There are sudden goodbyes and there are long goodbyes. In technology and media industries more usually the latter. Entropy sets in slowly, like a cancer or Alzheimers, and little things start unravelling bit by bit until one day you notice how everything changed but you’re not sure why. It’s like that with game retail. No one thing has yet killed it, although everyone who’s anyone has predicted that it will die. And yet it still hangs on in there.
I used to work in a shop selling video games to the public in the early 90s and I loved this time of year. It was the exciting phase when your days were busied with selling, advising and talking with customers about new games. You were run off your feet, but not to the insane extent that December would bring. The period I most vividly remember was 1995 when Sega’s Saturn faced off against newcomer Sony’s PlayStation and lost heavily. I remember being a Virtua Fighter fanboy back then and trying valiantly to push Saturns at everyone. But they all wanted PlayStations because they had been told they were just better. Everybody wanted some new fighter called Tekken, or the 3D racing game WipeOut, or Ridge Racer.
Game stores used to matter. Aside from the rush to sell copies of FIFA to the entire planet, they served an important function for customers. They would often read magazines and come into talk about or try games. We retail assistants would advise parents what games their kids wanted for Christmas, and what to avoid. It was retail, so profit was profit and all the rest of it, but it had its place. Over the subsequent two decades that place has been lost, and of course it’s all the Internet’s fault.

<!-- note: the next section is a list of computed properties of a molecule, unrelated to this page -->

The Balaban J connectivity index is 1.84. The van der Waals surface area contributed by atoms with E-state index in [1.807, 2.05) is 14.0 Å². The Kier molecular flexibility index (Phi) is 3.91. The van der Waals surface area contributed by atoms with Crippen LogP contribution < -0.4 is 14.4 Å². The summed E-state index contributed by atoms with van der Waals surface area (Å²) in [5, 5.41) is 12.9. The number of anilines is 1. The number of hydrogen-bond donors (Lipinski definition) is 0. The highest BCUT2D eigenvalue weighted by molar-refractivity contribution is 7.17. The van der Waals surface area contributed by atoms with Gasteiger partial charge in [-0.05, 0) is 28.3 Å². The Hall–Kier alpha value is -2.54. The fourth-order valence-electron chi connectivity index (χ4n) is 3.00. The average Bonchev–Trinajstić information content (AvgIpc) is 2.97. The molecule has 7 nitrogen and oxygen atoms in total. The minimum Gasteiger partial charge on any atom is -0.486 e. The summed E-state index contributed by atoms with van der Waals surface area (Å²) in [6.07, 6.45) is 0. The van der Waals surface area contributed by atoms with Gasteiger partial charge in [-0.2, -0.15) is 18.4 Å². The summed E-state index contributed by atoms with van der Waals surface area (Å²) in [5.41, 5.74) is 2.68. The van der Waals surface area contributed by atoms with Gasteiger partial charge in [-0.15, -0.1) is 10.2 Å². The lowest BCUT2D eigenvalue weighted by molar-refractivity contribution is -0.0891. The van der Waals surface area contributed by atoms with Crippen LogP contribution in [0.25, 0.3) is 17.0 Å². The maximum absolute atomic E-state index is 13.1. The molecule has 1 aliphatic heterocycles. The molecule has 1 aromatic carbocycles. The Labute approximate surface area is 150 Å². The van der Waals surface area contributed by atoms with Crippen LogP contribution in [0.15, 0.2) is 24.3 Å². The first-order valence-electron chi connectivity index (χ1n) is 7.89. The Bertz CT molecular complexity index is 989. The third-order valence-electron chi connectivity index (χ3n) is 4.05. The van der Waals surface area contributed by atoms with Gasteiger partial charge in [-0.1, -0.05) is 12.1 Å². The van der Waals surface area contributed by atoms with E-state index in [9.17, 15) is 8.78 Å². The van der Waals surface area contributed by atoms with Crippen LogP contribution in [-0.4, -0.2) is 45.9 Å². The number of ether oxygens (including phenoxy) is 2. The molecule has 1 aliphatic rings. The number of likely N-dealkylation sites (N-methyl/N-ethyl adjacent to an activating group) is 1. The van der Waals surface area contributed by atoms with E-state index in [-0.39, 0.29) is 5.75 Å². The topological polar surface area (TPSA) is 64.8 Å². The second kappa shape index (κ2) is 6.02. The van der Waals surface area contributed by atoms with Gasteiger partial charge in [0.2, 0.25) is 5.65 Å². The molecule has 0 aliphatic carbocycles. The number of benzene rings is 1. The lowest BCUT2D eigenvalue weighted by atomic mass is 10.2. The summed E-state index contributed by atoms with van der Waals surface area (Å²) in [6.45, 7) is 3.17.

The first part to go was the conversation as the magazine-centric culture of games gradually gave way to blog-centric communities and social networks. The second was the actual retailing as people just started ordering things online instead. 10-15 years ago, for example, you started buying your games from Amazon. Today you just download them. But the part where the Christmas customer just buys vouchers or codes to give as gifts hasn’t quite hit yet. Neither has a price advantage.
A lot of that has to do with used games. Many game makers despise the retail arm of the industry because of their perception that stores fleece them blind. In 1995 a few stores used to have a side business going with used games, but not to the extent that they do today. Used games are vital to profitability in retail and every dedicated chain is heavily invested in them. They operate a quasi-rental system where savvy customers get to play many new games by paying for one big game and then trading and topping up to get at all the others.
There have been good business reasons for retailers to make this move, mostly to do with the way that costs have gone up while prices have stayed flat. Margins are squeezed on new products, but players still think they’re expensive anyway. $50 for 10 hours of middling entertainment is not good value, but $50 topped up and recycled through half a dozen games is.